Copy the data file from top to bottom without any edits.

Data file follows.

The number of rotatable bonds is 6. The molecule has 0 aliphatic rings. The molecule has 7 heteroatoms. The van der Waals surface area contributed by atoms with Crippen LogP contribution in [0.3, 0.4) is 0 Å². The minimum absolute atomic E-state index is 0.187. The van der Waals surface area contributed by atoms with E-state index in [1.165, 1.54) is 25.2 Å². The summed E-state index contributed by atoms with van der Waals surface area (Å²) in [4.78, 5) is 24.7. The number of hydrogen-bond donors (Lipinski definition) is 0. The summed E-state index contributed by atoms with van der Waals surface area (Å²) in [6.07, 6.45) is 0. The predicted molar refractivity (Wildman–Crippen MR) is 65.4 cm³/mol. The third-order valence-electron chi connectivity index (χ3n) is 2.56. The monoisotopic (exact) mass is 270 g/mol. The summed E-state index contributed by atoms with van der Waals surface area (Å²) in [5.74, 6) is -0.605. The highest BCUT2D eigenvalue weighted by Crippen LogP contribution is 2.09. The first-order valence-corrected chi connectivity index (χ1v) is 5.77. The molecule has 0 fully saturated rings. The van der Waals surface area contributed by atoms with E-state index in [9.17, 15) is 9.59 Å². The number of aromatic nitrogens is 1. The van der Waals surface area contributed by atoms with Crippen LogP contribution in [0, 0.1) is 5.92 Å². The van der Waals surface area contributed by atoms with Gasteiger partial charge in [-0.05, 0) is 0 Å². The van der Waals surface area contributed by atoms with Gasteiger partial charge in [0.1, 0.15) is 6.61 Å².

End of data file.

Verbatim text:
The number of rotatable bonds is 6. The molecule has 0 aliphatic rings. The molecule has 7 heteroatoms. The van der Waals surface area contributed by atoms with Crippen LogP contribution in [0.3, 0.4) is 0 Å². The minimum absolute atomic E-state index is 0.187. The van der Waals surface area contributed by atoms with E-state index in [1.165, 1.54) is 25.2 Å². The summed E-state index contributed by atoms with van der Waals surface area (Å²) in [4.78, 5) is 24.7. The number of hydrogen-bond donors (Lipinski definition) is 0. The summed E-state index contributed by atoms with van der Waals surface area (Å²) in [6.07, 6.45) is 0. The predicted molar refractivity (Wildman–Crippen MR) is 65.4 cm³/mol. The third-order valence-electron chi connectivity index (χ3n) is 2.56. The monoisotopic (exact) mass is 270 g/mol. The summed E-state index contributed by atoms with van der Waals surface area (Å²) in [5.74, 6) is -0.605. The highest BCUT2D eigenvalue weighted by Crippen LogP contribution is 2.09. The first-order valence-corrected chi connectivity index (χ1v) is 5.77. The molecule has 0 fully saturated rings. The van der Waals surface area contributed by atoms with E-state index in [9.17, 15) is 9.59 Å². The number of aromatic nitrogens is 1. The van der Waals surface area contributed by atoms with Crippen LogP contribution in [0, 0.1) is 5.92 Å². The van der Waals surface area contributed by atoms with Gasteiger partial charge in [-0.05, 0) is 0 Å². The van der Waals surface area contributed by atoms with Gasteiger partial charge in [0.1, 0.15) is 6.61 Å².